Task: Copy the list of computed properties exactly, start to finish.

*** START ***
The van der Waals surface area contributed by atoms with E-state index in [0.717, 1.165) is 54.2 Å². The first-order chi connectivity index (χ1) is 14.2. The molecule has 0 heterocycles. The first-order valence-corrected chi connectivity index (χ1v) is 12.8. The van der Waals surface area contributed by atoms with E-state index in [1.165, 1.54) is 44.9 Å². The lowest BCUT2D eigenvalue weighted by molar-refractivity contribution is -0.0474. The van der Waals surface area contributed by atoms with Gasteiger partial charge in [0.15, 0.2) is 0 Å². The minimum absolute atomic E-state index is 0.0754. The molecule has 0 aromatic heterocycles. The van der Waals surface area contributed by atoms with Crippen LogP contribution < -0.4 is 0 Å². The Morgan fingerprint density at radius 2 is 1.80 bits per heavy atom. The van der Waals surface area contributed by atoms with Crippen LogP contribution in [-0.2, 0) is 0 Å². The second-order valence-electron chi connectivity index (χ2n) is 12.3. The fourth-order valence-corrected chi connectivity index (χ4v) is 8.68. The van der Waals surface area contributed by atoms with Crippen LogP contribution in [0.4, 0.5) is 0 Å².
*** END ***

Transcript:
The van der Waals surface area contributed by atoms with E-state index in [0.717, 1.165) is 54.2 Å². The first-order chi connectivity index (χ1) is 14.2. The molecule has 0 heterocycles. The first-order valence-corrected chi connectivity index (χ1v) is 12.8. The van der Waals surface area contributed by atoms with E-state index in [1.165, 1.54) is 44.9 Å². The lowest BCUT2D eigenvalue weighted by molar-refractivity contribution is -0.0474. The van der Waals surface area contributed by atoms with Gasteiger partial charge in [0.15, 0.2) is 0 Å². The minimum absolute atomic E-state index is 0.0754. The molecule has 0 aromatic heterocycles. The van der Waals surface area contributed by atoms with Crippen LogP contribution < -0.4 is 0 Å². The Morgan fingerprint density at radius 2 is 1.80 bits per heavy atom. The van der Waals surface area contributed by atoms with Crippen LogP contribution in [-0.2, 0) is 0 Å². The second-order valence-electron chi connectivity index (χ2n) is 12.3. The fourth-order valence-corrected chi connectivity index (χ4v) is 8.68. The van der Waals surface area contributed by atoms with Crippen LogP contribution in [0.4, 0.5) is 0 Å².